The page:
Stephen Gaskin, free thinker and founder of the The Farm Commune, passes away at 79

By Craig Issod

Stephen Gaskin – well known founder of the The Farm Commune – died peacefully surrounded by family on July 1, 2014.

As a former resident of The Farm, I am in touch with hundreds of members and extended family and friends – most of whom consider Stephen to have been a force for good in their lives.

Stephen married my wife and I and we had our first child on The Farm – using The Farm midwives. I learned my first trades on The Farm and was able to parlay that knowledge into a number of successful careers.

Here are a couple links to news stories about Stephen’s passing:
Washington Post
New York Times

Here is a link to one of our articles written about The Farm:

A link to the current Farm Community.

I have many of my own thoughts about The Farm and Stephen’s influence on myself and others. I’ll share some here:

“First, I think I learned that brave people are truly few. Stephen, with all his faults, rose way above the pack in terms of bravery (putting himself out front – sticking to ideals). Not to venerate – because I feel that’s a human weakness, but we do need more people who act in the “damn the torpedoes, full speed ahead” manner. On a more personal note, I think many of Stephens teaching were those of the ages…just modified for the way we (in the counterculture/baby boomers) communicated. He also emphasized DOING over being conceptual.”

“Dazzle them with your Fancy Footwork” is a quote I attribute to Stephen – not sure if I just heard it or if it was written.
In context the meaning was “hey, y’all have long hair and a funny way of dressing and talking, so when you go to work for other people do a MUCH better job than they expect and they will react properly”. In other words, hard work and honestly cut across all lines of society. It’s a simple but effective piece of wisdom which probably existed long ago and has been stated in other ways since. But we hippies had to hear it in a way that it appealed to us!”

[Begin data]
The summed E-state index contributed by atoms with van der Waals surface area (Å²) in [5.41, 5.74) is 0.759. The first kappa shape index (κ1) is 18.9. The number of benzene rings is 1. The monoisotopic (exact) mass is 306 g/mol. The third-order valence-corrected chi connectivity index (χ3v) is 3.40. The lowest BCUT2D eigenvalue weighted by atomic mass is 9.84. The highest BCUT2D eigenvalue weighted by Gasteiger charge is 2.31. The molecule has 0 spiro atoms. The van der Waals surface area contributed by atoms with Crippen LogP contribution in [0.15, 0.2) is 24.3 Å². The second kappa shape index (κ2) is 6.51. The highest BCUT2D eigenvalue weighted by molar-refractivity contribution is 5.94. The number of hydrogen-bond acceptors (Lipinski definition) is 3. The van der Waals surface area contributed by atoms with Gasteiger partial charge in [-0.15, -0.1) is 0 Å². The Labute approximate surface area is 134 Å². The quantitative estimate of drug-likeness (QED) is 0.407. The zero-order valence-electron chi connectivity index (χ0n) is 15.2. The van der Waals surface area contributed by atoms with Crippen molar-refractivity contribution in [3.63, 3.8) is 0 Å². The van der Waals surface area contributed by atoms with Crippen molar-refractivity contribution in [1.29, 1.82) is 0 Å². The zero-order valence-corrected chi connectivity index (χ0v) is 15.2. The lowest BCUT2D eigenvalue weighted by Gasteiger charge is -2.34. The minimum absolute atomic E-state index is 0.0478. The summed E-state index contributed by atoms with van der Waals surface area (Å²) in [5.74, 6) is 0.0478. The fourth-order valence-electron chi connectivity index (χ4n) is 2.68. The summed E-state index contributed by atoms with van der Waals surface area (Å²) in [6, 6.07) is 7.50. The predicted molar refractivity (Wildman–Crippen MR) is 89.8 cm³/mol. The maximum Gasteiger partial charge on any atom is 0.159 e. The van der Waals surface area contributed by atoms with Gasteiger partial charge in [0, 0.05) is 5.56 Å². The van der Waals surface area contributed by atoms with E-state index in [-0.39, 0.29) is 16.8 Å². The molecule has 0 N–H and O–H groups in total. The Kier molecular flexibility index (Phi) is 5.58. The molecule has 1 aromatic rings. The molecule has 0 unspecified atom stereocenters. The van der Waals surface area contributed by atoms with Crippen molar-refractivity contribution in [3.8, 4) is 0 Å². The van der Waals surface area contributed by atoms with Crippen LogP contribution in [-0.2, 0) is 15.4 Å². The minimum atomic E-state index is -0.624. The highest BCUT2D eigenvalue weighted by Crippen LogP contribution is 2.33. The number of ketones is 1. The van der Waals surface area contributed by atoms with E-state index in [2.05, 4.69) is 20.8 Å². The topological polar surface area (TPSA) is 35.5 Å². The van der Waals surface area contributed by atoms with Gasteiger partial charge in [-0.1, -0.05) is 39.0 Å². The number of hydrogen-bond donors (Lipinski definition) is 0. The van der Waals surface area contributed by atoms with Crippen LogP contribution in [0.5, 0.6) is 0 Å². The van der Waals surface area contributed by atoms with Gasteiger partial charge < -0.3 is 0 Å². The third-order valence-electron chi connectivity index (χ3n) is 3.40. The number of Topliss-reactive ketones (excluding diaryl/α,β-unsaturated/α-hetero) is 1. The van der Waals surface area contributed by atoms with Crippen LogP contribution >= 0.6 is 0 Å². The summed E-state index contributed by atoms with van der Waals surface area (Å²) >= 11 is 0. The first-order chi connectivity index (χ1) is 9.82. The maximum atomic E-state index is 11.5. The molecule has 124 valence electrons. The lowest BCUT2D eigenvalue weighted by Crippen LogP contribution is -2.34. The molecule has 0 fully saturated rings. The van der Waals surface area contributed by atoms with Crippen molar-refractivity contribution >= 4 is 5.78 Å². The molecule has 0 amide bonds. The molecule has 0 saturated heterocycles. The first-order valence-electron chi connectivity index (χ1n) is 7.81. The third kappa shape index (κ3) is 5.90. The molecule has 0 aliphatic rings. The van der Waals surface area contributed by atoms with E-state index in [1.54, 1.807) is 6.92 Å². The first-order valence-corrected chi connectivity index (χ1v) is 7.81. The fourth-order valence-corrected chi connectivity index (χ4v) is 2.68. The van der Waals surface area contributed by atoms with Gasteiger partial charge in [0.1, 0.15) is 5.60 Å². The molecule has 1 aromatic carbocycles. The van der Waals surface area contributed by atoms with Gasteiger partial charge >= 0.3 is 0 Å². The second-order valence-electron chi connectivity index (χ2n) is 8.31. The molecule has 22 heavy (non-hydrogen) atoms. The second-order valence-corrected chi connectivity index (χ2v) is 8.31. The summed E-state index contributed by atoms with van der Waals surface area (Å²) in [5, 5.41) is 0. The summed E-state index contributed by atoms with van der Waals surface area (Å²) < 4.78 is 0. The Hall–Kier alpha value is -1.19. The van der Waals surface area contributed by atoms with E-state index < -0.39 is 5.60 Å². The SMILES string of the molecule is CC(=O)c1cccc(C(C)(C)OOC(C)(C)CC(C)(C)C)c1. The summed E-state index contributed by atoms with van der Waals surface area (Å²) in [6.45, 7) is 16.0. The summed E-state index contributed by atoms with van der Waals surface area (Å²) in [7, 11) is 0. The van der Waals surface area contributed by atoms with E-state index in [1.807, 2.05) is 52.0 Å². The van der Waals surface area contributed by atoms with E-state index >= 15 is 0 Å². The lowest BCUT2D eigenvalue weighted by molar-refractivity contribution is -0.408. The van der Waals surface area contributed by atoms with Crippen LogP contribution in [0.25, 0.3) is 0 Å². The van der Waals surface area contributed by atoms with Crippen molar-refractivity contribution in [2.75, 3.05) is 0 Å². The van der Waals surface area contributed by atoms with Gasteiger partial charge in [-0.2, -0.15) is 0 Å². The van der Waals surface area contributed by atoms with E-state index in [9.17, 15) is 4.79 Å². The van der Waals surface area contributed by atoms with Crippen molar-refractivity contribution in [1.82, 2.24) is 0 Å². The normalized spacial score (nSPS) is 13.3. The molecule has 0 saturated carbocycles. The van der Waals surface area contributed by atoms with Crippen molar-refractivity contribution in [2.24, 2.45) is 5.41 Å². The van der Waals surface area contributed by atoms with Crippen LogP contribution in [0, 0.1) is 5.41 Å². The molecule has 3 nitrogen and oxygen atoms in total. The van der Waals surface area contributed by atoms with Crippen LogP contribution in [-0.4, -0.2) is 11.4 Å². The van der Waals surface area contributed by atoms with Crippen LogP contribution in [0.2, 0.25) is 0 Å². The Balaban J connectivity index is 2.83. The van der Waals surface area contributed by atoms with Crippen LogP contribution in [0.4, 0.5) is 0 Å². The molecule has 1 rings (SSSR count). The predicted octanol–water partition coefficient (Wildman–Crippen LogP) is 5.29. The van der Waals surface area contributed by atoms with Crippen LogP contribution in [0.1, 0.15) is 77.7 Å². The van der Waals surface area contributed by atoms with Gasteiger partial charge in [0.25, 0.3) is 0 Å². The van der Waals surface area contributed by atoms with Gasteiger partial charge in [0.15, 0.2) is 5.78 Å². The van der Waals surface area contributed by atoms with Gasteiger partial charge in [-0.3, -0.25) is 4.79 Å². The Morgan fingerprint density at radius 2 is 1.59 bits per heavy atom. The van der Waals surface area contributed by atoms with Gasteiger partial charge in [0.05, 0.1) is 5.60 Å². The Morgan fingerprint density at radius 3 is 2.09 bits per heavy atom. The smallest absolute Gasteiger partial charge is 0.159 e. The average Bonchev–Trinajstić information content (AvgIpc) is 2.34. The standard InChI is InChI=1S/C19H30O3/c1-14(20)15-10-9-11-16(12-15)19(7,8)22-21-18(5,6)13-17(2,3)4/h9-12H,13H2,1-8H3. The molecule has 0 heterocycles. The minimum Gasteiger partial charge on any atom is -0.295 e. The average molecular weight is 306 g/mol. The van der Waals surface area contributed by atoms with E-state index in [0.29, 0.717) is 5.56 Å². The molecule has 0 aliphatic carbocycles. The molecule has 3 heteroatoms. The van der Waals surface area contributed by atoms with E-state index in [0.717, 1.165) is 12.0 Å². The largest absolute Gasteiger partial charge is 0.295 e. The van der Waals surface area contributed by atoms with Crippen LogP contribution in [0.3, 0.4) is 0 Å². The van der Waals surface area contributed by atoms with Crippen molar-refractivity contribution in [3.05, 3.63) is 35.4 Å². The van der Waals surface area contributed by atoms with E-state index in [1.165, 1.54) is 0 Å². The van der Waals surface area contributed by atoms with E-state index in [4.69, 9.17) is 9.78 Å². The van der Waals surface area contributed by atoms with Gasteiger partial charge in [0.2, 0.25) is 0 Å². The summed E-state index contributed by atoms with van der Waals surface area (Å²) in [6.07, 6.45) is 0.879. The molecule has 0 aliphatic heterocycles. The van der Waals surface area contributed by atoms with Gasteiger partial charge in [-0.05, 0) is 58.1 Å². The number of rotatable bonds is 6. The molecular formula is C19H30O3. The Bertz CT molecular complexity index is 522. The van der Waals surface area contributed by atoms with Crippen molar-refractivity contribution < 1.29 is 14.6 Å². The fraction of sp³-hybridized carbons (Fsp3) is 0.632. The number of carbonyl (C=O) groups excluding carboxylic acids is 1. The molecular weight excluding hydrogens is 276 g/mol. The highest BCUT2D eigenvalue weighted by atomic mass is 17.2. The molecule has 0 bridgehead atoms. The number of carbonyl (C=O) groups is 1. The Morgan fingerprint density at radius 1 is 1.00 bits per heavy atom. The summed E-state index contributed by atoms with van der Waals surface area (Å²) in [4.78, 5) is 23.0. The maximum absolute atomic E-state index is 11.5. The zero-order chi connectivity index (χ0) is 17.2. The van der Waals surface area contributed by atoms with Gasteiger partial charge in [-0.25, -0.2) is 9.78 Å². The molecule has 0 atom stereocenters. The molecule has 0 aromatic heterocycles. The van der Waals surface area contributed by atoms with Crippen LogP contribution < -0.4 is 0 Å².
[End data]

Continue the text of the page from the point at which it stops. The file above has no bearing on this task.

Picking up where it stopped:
Stephen’s influence is too wide and deep to fit in any article or book. However, as just one example, here is a small tribute to Stephen written by The Woz – Apple Computer founder – Steve Wozniak:

“In every walk of life we take care of each other and owe all that we achieve to friends and family. How we treat other humans is much more important than creating products and wealth. Our principles in life should always be much more important than that. As much as we can teach others, our actions and examples pass on the goodness in our heads to others.
Thank you for inspiration at a critical time in my life when I was deciding what sort of person I wanted to be.”

I think the Woz summed it up for many of us. Inspiration when we were deciding what kind of people we wanted to be….

And so, let me Thank A Hippie – Thank You, Stephen…

Note – picture below is not posted on this site – it’s from Robert Altman, a famous photographer.
Stephen Gaskin - by Robert Altman

Editorial: What was the hippie movement really all about?

Drugs?
Sex?
Rock n’ Roll?
Woodstock?
The Grateful Dead?
Abbie Hoffman?

Actually, it was about none of these things – but our popular culture and mass media need ways of defining and categorizing movements, so many of these descriptors are used instead of the more difficult reality.

A more accurate synopsis of the counterculture might be found by pulling some words, phrases and song titles/lyrics from the time.

The beat of a different drummer (think different, open your mind)
With a little help from my friends (community)
When I’m 64 (positive living and aging)
If 6 was 9 (alternative ways of looking at the world)
Castles Made of Sand (life it temporary and often a tragedy, but make the best of it)
Let it Be (know what you can change and what you cannot)
Presence of the Lord (spirit)
Freedom (Richie Havens – quest for equality and personal freedoms)
Are you Experienced? (do you know the “great unsaid” – referring often to deep spirituality)
Our House – coming out the other end and living a happy and grateful life